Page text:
After returning to Delhi we turned around and headed back North by train up to the state of Punjab. The 8-hour train ride in the opposite direction of our continuing travels was a bit of a deterrent, but the promise of a Sikh Temple gilded with 75kg of pure gold and a high-kicking dance competition between India and Pakistan was too good to pass up.
We spent a couple of days exploring the city and were blown away by the welcoming nature of Sihkism and the stunning beauty of the Golden Temple. The volunteer kitchen serves tens to hundreds of thousands of people each day for free – and the food is GOOD. It’s a little strange be constantly asked to be in photographs with random people but I suppose it’s the same idea as photo-bombing, except that they want us to be there. Also, it’s kind of nice to think that we’ll show up in dozens of family photo albums as “the random white tourists we met for three minutes.”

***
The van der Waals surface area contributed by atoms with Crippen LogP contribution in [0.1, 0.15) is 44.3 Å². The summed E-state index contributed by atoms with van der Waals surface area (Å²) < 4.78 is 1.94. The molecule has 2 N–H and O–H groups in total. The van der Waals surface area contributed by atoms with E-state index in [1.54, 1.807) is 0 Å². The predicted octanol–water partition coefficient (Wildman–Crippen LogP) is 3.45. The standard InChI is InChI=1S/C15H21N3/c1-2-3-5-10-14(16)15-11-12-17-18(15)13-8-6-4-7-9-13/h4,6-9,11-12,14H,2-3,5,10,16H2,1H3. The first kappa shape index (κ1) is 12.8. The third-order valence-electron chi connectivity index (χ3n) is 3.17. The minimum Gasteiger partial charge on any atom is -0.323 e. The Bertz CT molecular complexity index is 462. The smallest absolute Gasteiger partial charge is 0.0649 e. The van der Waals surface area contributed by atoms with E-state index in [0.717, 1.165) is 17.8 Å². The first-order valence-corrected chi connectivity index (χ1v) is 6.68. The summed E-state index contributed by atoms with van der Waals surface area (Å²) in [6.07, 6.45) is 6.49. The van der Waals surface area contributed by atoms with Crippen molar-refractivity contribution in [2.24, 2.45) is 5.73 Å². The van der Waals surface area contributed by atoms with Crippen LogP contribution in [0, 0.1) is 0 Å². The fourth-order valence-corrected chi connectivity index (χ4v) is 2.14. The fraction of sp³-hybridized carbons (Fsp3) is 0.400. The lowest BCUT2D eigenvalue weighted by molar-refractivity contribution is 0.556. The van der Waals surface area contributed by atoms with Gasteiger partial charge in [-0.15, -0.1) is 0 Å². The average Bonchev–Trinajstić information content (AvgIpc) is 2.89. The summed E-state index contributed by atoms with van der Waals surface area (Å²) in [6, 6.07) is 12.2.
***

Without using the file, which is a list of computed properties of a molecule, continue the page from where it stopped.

Our trip out to the Pakistan border at Attari was also eye-opening. As a relic of the 1947 partition of India and Pakistan, the countries try to outdo each other with choreographed dances, high kicks and stare-downs. The results are absolutely hilarious, but each country takes is seriously and the crowds could be just as easily cheering for their favorite cricket team. Flag waving, chants and a bonafide hype-man in an all white track suit completes the picture.
Amritsar is an impressive city that relies on devotion, both religious and political, for tourist income. As is always the case when traveling, more time would have allowed us to explore the outlying cities and villages, but we’re back on the train… 8 hours to Delhi and 12 hours across Rajasthan to the desert city of Jaisalmer.